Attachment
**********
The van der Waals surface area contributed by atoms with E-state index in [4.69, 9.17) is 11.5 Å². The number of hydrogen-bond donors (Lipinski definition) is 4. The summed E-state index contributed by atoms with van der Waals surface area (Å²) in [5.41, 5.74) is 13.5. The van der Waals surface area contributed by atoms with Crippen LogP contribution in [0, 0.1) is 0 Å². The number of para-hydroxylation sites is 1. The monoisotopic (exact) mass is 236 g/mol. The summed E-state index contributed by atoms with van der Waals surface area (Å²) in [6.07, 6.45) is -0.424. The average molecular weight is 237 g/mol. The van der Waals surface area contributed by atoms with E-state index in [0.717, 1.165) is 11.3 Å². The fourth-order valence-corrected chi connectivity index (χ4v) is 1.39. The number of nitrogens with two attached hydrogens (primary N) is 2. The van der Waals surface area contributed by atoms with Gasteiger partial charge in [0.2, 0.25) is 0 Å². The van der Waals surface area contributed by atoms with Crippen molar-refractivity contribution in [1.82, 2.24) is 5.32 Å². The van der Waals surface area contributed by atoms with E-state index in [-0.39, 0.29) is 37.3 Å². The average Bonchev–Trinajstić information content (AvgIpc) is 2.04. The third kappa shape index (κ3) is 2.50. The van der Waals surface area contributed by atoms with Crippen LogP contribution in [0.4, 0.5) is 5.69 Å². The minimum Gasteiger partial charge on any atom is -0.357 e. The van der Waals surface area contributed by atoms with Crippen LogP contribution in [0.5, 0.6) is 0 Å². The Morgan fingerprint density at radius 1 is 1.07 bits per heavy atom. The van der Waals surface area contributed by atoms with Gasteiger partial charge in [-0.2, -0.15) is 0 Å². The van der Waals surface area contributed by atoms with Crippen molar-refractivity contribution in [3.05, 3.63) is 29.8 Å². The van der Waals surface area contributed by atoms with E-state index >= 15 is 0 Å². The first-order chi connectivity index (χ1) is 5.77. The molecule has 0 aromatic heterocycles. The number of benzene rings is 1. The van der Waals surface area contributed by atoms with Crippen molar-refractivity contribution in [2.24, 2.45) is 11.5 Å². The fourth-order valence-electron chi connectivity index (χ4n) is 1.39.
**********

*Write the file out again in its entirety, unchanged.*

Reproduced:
The van der Waals surface area contributed by atoms with E-state index in [4.69, 9.17) is 11.5 Å². The number of hydrogen-bond donors (Lipinski definition) is 4. The summed E-state index contributed by atoms with van der Waals surface area (Å²) in [5.41, 5.74) is 13.5. The van der Waals surface area contributed by atoms with Crippen LogP contribution in [0, 0.1) is 0 Å². The number of para-hydroxylation sites is 1. The monoisotopic (exact) mass is 236 g/mol. The summed E-state index contributed by atoms with van der Waals surface area (Å²) in [6.07, 6.45) is -0.424. The average molecular weight is 237 g/mol. The van der Waals surface area contributed by atoms with E-state index in [0.717, 1.165) is 11.3 Å². The fourth-order valence-corrected chi connectivity index (χ4v) is 1.39. The number of nitrogens with two attached hydrogens (primary N) is 2. The van der Waals surface area contributed by atoms with Gasteiger partial charge in [0.2, 0.25) is 0 Å². The van der Waals surface area contributed by atoms with Crippen molar-refractivity contribution in [1.82, 2.24) is 5.32 Å². The van der Waals surface area contributed by atoms with E-state index in [-0.39, 0.29) is 37.3 Å². The average Bonchev–Trinajstić information content (AvgIpc) is 2.04. The third kappa shape index (κ3) is 2.50. The van der Waals surface area contributed by atoms with Crippen LogP contribution in [0.4, 0.5) is 5.69 Å². The minimum Gasteiger partial charge on any atom is -0.357 e. The van der Waals surface area contributed by atoms with Crippen LogP contribution in [0.5, 0.6) is 0 Å². The Morgan fingerprint density at radius 1 is 1.07 bits per heavy atom. The van der Waals surface area contributed by atoms with Gasteiger partial charge in [-0.2, -0.15) is 0 Å². The van der Waals surface area contributed by atoms with Crippen molar-refractivity contribution in [3.05, 3.63) is 29.8 Å². The van der Waals surface area contributed by atoms with E-state index >= 15 is 0 Å². The first-order chi connectivity index (χ1) is 5.77. The molecule has 0 aromatic heterocycles. The number of benzene rings is 1. The van der Waals surface area contributed by atoms with Crippen molar-refractivity contribution in [2.24, 2.45) is 11.5 Å². The fourth-order valence-electron chi connectivity index (χ4n) is 1.39.